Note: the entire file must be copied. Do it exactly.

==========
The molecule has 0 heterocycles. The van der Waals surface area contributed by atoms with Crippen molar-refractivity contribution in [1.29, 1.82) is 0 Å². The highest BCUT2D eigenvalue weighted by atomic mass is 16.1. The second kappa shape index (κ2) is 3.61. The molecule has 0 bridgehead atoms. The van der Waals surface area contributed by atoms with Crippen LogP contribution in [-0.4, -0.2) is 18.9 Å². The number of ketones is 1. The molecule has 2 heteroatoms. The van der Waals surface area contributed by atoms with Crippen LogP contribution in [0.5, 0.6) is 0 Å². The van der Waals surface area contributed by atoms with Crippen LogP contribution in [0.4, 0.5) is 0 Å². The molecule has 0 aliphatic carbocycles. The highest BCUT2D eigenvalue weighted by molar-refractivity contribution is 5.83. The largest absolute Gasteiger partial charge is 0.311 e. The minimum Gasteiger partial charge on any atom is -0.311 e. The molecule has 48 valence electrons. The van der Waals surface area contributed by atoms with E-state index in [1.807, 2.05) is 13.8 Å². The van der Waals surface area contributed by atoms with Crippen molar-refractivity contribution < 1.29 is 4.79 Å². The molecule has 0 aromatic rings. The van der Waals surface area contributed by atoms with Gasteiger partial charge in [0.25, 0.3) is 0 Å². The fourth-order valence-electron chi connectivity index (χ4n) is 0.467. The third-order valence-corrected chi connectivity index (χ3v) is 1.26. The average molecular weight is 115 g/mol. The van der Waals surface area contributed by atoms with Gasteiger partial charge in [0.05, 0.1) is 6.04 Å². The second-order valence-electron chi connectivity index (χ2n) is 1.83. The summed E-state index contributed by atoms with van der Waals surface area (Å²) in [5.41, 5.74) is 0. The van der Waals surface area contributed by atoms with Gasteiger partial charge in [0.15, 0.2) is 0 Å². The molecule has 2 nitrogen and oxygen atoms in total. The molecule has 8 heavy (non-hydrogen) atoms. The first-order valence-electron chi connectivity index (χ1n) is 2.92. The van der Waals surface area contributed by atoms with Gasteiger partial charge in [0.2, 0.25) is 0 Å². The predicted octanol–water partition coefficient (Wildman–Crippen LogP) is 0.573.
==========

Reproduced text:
The molecule has 0 heterocycles. The van der Waals surface area contributed by atoms with Crippen molar-refractivity contribution in [1.29, 1.82) is 0 Å². The highest BCUT2D eigenvalue weighted by atomic mass is 16.1. The second kappa shape index (κ2) is 3.61. The molecule has 0 bridgehead atoms. The van der Waals surface area contributed by atoms with Crippen LogP contribution in [-0.4, -0.2) is 18.9 Å². The number of ketones is 1. The molecule has 2 heteroatoms. The van der Waals surface area contributed by atoms with Crippen LogP contribution in [0.5, 0.6) is 0 Å². The van der Waals surface area contributed by atoms with Crippen LogP contribution in [0.4, 0.5) is 0 Å². The molecule has 0 aliphatic carbocycles. The highest BCUT2D eigenvalue weighted by molar-refractivity contribution is 5.83. The largest absolute Gasteiger partial charge is 0.311 e. The minimum Gasteiger partial charge on any atom is -0.311 e. The molecule has 48 valence electrons. The van der Waals surface area contributed by atoms with E-state index in [1.807, 2.05) is 13.8 Å². The van der Waals surface area contributed by atoms with Crippen molar-refractivity contribution < 1.29 is 4.79 Å². The molecule has 0 aromatic rings. The van der Waals surface area contributed by atoms with Gasteiger partial charge in [0.25, 0.3) is 0 Å². The fourth-order valence-electron chi connectivity index (χ4n) is 0.467. The third-order valence-corrected chi connectivity index (χ3v) is 1.26. The average molecular weight is 115 g/mol. The van der Waals surface area contributed by atoms with Gasteiger partial charge in [0.05, 0.1) is 6.04 Å². The second-order valence-electron chi connectivity index (χ2n) is 1.83. The summed E-state index contributed by atoms with van der Waals surface area (Å²) in [5.41, 5.74) is 0. The van der Waals surface area contributed by atoms with Gasteiger partial charge in [0.15, 0.2) is 0 Å². The molecule has 2 nitrogen and oxygen atoms in total. The molecule has 8 heavy (non-hydrogen) atoms. The first-order valence-electron chi connectivity index (χ1n) is 2.92. The van der Waals surface area contributed by atoms with Gasteiger partial charge in [0.2, 0.25) is 0 Å². The predicted octanol–water partition coefficient (Wildman–Crippen LogP) is 0.573.